Are You at Risk for Travel-Related Blood Clots?
Many Americans will travel over the winter months. Some of them are at a higher risk of forming a blood clot in a large vein. Known as deep vein thrombosis (DVT), long periods of sitting, like when traveling, cause this dangerous condition.
What you need to know about DVT
You may be at an increased risk for DVT if you’ll be traveling for four hours or more in a setting where you are confined to a small space that limits movement. Sitting for a long time can slow blood flow in your leg veins, causing the blood to clump and form a clot. DVT usually occurs in the legs.
If a blood clot breaks off, it can travel through the bloodstream to the lung. There, it can block oxygenated blood from reaching the lung. Known as a pulmonary embolism (PE), this can cause shortness of breath, chest pain and coughing. In some cases, it can be deadly.
You may be at a greater risk for developing a DVT if you:
- Have a clotting disorder, a previous blot clot or a family history of blood clots
- Have recently been hospitalized or had surgery
- Are taking estrogen-containing hormones
- Are pregnant or were recently pregnant
- Are age 65 or older
- Have limited movement or are obese
- Have serious illnesses such as cancer, congestive heart failure or inflammatory bowel disease
Prevent blood clots during travel
There are steps you can take to prevent a DVT from forming during travel, including:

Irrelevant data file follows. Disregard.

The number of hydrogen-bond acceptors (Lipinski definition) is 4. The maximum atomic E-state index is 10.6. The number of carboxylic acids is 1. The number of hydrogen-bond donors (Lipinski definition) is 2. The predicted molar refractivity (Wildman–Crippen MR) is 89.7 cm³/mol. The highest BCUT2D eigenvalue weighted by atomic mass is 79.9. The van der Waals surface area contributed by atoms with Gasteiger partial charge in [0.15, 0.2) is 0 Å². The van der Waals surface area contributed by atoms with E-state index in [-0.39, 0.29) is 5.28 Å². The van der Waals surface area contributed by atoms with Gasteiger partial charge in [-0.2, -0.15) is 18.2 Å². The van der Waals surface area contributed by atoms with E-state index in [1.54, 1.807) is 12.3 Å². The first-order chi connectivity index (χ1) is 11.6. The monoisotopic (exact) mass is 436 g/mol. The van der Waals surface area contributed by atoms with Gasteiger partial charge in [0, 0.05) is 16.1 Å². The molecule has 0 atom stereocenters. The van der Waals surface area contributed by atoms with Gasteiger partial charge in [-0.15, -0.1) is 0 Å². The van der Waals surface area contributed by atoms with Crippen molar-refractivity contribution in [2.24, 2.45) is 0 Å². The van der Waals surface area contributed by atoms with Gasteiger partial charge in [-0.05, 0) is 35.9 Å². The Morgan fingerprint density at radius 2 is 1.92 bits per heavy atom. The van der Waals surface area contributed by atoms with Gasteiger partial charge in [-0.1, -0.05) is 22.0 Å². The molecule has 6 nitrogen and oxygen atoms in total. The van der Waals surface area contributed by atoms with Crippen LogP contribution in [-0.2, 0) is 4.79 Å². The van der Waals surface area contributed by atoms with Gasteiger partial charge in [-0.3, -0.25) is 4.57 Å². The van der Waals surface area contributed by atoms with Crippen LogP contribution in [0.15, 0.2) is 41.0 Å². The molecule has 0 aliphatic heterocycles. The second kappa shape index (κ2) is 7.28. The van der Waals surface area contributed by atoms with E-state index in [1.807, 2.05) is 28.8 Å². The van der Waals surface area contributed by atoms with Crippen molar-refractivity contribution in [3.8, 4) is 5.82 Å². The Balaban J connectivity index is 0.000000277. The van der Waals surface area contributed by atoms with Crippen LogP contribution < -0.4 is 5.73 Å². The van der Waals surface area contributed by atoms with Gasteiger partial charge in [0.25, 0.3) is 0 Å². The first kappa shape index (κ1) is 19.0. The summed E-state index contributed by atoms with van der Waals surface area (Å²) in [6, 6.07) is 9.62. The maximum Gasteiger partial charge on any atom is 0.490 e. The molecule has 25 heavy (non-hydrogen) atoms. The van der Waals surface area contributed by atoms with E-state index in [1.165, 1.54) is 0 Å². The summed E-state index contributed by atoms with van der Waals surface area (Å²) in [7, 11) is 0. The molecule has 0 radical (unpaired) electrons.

- For air travel, choose an aisle seat so you can easily stand and stretch every 2 to 3 hours
- For land travel, build in travel breaks to walk around
- Stretch your calf muscles by raising and lowering your toes and heels
- Tighten and release leg muscles
- Drink lots of water or other non-alcoholic, non-caffeinated fluids
- Avoid crossing your legs
- Wear loose-fitting clothing
If you have an increased risk for DVT, talk with your doctor about extra precautions, such as:
- Wearing compression stockings that have been properly fit
- Taking blood-thinning medications before travel to prevent blood clots
Stay alert for DVT or PE symptoms
Blood clots can take time to form. Seek medical care if you experience any of these symptoms after you travel:
- Swelling or tenderness in the leg
- Skin redness or discoloration
- An area of skin that is warmer than the surrounding skin
- Breathing difficulty or chest pain
- Coughing up blood
- Lightheadedness or fainting
- Rapid heart rate
A doctor may perform tests to look for clots including ultrasound, computed tomography (CT) scan or magnetic resonance imaging (MRI). To treat DVT or pulmonary embolism, your doctor may use medicines to dissolve the clot or devices to break up the clot.
The UCLA Gonda Venous Center provides comprehensive diagnosis and treatment of disorders such as DVT. Contact us to schedule an appointment or ask your provider for a referral.